Economics The Dominant Economic Theme Essay

Length: 4 pages Sources: 1+ Subject: Economics Type: Essay Paper: #35208956 Related Topics: Economic History, Theme, Economic Theory, Economic Problems
Excerpt from Essay :

Wealth does not equate to happiness, a sense of purpose, dignity or respect. One of the key underlying assumptions of neoliberal philosophy, as derived from Milton Friedman, is that financial wealth is the ideal end goal of all activity. While financial wealth solves many problems it does not solve all problems. Opponents of globalization, whatever their other arguments, incorporate this understanding into their protestations.

Naomi Klein goes further, suggesting that the unequal wealth distribution in the globalized economy is deliberate. The march towards globalization is not an altruistic endeavor borne of a firm belief in the power of the free market, but is a calculated strategy on the part of the world's elite to seize the world's wealth and power at whatever expense is necessary. Indeed, any economic benefits realized by the masses are incidental. Casualties -- be they citizens of Iraq, indigenous peoples or indeed any of the world's poor -- are not an unfortunate side effect of globalization but were planned as sacrifices necessary for the greater good. This utilitarian view that the end justifies the means may hold as reasonable if the benefits were spread far and wide. Yet, the consolidation of wealth and power into the hands of a few hints that the benefits that will ultimately be realized from globalization will not be widespread but will be concentrated.

If this is the case, then the entire concept of globalization needs to be revisited. Ricardian capitalism, with trade based on comparative advantage, has clearly delivered a stunning growth in wealth when it has been implemented. Today's trend towards globalization has brought us as close to Ricardo's perfect trade scenario as we have been since Victorian era. We accept that there is an unequal distribution...


Fewer trade barriers will give individuals greater freedom. While the financial benefits of globalization are easy to see, the social costs are also easy to see. The model works for those who have had a hand in its design. There may not be any grand conspiracy as Klein intimates, but clearly the global economic system is a work in progress. The neoliberal view needs to be replaced with a more pragmatic view that reflects economic and social reality, rather than abstract theories espoused by neoliberal economists. Some of the theoretical benefits of globalization are just that -- theoretical.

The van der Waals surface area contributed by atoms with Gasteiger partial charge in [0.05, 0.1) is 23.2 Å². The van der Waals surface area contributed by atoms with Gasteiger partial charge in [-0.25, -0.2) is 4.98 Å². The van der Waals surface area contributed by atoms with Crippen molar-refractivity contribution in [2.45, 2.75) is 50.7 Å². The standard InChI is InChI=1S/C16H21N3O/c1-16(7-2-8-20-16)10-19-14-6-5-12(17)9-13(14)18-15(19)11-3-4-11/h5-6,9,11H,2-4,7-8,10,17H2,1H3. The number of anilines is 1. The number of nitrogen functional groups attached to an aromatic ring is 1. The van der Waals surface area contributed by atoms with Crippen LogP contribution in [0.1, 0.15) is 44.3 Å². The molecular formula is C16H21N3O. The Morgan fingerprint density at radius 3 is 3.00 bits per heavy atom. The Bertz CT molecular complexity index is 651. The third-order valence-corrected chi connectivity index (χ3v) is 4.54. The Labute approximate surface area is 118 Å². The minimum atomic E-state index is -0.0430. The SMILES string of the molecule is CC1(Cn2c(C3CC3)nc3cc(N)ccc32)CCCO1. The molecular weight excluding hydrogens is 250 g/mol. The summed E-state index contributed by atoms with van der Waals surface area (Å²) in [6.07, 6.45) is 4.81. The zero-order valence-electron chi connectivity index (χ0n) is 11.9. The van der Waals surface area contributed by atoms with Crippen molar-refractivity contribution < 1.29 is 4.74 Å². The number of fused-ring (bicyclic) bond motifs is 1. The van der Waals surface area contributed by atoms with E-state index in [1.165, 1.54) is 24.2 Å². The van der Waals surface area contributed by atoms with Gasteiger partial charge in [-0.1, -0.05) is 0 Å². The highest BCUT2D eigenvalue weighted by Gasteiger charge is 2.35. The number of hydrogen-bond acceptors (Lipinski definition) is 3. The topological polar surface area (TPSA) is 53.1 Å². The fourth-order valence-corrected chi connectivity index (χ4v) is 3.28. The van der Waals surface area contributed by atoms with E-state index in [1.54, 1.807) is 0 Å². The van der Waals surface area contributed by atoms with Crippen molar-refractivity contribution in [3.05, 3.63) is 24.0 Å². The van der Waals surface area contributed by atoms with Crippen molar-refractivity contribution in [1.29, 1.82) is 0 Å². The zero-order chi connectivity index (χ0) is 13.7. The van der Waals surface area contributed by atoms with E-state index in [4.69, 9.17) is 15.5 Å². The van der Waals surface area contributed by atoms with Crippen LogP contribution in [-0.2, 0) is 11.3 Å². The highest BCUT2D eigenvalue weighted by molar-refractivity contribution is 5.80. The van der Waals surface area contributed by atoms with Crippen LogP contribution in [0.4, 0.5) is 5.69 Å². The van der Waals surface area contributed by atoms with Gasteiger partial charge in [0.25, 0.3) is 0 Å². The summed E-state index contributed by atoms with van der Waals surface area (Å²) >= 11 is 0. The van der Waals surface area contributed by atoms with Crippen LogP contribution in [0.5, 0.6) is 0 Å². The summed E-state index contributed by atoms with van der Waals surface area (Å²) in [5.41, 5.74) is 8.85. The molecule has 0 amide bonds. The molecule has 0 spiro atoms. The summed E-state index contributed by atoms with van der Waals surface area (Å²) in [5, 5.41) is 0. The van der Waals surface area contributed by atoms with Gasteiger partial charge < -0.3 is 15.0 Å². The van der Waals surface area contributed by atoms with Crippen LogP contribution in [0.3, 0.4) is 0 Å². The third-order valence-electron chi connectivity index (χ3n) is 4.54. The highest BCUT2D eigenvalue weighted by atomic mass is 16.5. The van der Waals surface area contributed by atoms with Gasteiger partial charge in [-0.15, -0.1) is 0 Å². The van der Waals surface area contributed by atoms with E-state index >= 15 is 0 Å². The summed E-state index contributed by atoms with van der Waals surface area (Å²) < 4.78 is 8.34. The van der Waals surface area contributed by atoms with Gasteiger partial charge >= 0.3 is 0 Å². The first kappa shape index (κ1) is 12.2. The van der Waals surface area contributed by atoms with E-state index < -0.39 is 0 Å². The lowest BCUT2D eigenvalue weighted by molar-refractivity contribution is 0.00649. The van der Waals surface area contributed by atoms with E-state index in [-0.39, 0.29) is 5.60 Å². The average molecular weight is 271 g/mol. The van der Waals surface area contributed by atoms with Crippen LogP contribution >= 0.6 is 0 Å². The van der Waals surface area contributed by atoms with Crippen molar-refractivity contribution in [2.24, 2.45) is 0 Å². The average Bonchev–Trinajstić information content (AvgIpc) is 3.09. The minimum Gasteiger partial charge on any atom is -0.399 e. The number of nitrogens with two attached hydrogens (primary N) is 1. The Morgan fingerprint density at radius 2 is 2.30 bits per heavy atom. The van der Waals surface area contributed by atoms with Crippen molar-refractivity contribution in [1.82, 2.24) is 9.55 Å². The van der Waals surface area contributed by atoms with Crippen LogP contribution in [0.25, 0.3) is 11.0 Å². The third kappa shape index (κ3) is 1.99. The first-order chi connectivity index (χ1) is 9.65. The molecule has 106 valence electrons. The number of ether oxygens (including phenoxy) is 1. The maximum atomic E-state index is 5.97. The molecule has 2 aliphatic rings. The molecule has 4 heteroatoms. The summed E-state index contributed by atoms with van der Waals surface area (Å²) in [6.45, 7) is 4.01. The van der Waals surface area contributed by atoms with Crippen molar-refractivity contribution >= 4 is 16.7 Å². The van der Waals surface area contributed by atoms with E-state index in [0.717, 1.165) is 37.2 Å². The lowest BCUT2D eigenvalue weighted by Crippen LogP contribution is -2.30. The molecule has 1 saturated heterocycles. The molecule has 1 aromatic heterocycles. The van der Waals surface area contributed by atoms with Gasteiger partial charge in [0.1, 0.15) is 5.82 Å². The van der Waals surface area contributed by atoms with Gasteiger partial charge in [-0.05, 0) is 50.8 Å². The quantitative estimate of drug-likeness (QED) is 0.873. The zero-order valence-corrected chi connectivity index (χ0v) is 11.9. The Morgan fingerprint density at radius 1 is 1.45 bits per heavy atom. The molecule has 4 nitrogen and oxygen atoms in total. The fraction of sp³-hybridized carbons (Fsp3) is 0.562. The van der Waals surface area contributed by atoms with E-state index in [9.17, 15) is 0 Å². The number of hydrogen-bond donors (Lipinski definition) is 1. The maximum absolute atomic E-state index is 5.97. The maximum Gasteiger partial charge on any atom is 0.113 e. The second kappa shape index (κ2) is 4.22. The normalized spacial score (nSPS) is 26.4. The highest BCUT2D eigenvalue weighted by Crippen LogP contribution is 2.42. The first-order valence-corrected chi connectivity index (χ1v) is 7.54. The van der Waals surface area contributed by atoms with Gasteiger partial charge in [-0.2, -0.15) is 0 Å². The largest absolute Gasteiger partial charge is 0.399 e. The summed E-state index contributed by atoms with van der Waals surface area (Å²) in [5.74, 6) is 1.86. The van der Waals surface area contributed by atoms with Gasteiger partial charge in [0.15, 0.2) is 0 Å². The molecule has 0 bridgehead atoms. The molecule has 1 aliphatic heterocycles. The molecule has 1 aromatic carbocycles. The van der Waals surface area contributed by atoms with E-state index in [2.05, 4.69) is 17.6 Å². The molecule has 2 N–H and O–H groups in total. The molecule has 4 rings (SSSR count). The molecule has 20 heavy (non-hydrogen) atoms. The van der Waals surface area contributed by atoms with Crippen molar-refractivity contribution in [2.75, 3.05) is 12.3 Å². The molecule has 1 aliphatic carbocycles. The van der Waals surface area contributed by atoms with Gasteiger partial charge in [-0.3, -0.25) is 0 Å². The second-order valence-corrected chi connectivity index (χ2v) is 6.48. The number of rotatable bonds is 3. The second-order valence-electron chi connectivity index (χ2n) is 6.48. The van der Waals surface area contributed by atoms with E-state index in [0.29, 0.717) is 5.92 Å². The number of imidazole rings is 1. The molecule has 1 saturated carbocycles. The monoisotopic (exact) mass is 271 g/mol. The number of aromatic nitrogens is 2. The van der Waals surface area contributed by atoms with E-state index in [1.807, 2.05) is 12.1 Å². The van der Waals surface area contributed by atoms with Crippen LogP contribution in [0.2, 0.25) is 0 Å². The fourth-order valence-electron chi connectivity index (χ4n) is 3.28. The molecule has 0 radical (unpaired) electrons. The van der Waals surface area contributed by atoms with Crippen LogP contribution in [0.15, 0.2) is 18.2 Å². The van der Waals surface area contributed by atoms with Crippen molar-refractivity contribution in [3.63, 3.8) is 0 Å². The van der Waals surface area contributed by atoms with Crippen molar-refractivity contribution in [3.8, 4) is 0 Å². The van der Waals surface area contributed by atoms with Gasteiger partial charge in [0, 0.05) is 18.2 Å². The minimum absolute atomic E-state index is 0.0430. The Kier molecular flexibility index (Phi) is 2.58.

Globalization is, on the whole, a positive trend. It is asking too much of our poor that they remain poor. There is no greater evidence of wealth inequality than hundreds of millions living in squalor, unable to obtain health care, food, education or even water. These are fundamental problems that can be solved through globalization and the free markets. We have seen this with every nation that has joined the global economic system. As Kwame Appiah (2006) notes, progress is not something to be shunned as all cultures must either evolve or die. The question before us now is how to incorporate a more complete ethical framework into globalization. That the global economy has been so successful at creating wealth is a reflection of the power of markets when they are freed from constraints. If market forces were directed towards all measures of wealth -- financial, social, spiritual and environmental -- then we could have a globalization that works for all, rather than just those concerned with making as much money as possible.

Works Cited:

Harvey, D. (2007). A Brief History of Neoliberalism. New York: Oxford University Press.

Klein, N. (2007). The shock doctrine: The rise of disaster capitalism. Toronto: Random House.

Friedman, T. (1999). The Lexus and the olive tree. New York: Farrar Straus Giroux.

Appiah, K. (2006). The case for…

Sources Used in Documents:

Works Cited:

Harvey, D. (2007). A Brief History of Neoliberalism. New York: Oxford University Press.

Klein, N. (2007). The shock doctrine: The rise of disaster capitalism. Toronto: Random House.

Friedman, T. (1999). The Lexus and the olive tree. New York: Farrar Straus Giroux.

Appiah, K. (2006). The case for contamination. New York Times Magazine. Jan 1, 2006.

Cite this Document:

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